Lifetime Achievement Award for Pat Deegan

the_muthas-347x171You can find Pat Deegan and her wonderful mental health recovery work on this website in a number of places – just check out by searching. Pat has just won a well-deserved Lifetime Achievement Award  from the New York Association of Psychiatric Rehabilitation Services. Here is what she said on her PDA website:

‘Last week I was presented with a lifetime achievement award by the New York Association of Psychiatric Rehabilitation Services.

My friends Sally Zinman, Jacki McKinney and Gayle Bluebird also received awards. I really enjoyed the way the award ceremony was handled.  Harvey Rosenthal had 5 big armchairs arranged on the keynote stage with mics in front of each.  We were presented with our awards and then had the opportunity to address three questions:

  1. What were the circumstances under which you experienced challenges and the system’s response
  2. How did you “find” the movement
  3. What’s ahead in terms of challenges and opportunities to ensure that our values survive/thrive?

In terms of my concerns about what lays ahead, I mentioned two issues:

1. I am concerned about the inexorable trend toward the integration of primary care and behavioral health services. I am all for wellness and eliminating causes of early mortality and preventable morbidity among our peers.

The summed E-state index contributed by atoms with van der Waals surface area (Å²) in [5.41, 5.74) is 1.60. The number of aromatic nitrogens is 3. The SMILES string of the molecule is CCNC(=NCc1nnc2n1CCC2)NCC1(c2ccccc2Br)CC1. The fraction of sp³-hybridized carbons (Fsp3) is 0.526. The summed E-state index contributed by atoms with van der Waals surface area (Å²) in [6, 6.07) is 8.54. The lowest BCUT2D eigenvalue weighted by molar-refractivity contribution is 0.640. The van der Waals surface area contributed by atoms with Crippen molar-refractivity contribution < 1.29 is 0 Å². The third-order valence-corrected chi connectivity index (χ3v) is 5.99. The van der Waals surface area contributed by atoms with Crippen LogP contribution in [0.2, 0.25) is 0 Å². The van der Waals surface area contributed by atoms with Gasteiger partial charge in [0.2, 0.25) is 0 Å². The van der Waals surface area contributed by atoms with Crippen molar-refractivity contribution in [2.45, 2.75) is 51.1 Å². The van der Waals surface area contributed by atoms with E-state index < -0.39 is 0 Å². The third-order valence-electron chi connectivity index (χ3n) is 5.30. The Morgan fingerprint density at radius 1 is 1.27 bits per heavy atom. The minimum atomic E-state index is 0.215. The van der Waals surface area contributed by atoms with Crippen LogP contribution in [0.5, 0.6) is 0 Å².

I am encouraged by peer health coaches and peer navigators entering the workforce.  However, I fear that in the rush to integrate services, the vision of recovery-for-all will take a back seat.

I am concerned that mental health conditions will simply be viewed as medical diseases. I am concerned that psychiatric medication will be the first and only treatment options in primary care settings. 

I am concerned that other evidence based psychosocial treatments such as cognitive behavioral therapy, supported employment and peer support will not be available. 

I am concerned that the goal of treatment will be lowered from recovery, to mere symptom management and “maintenance”. 

Our community must continue to have robust conversations about these very real dangers and strategize how to insure that recovery is not a casuality in the rush to integrate care. You can read more about my thoughts on that.

2. The second concern I shared was about the burgeoning peer workforce.  31 states now have Medicaid waivers allowing peers to bill for their work.  Getting back into the workforce, having a paying a job and reaching across to help peers is a wonderful development. 

But I get concerned at how underpaid the peer workforce is.  If I step back and look at the really big picture, I get concerned that the peer workforce is helping to prop up a mental health system described as “in shambles” by the President’s New Freedom Commission.

Finally, I am concerned about the cultural undertow that makes it really hard to keep a unique peer perspective alive in traditional mental health work environments. It’s easy to slide into a social work mentality and lose that unique peer perspective.

Again, our community must continue to have a robust dialog about the opportunity and the challenges of entering the behavioral health workforce. You can read more about my thoughts on this subject.

Again, it was an honor to receive the award and to share the stage with my esteemed friends.  Thanks NYAPRS!’

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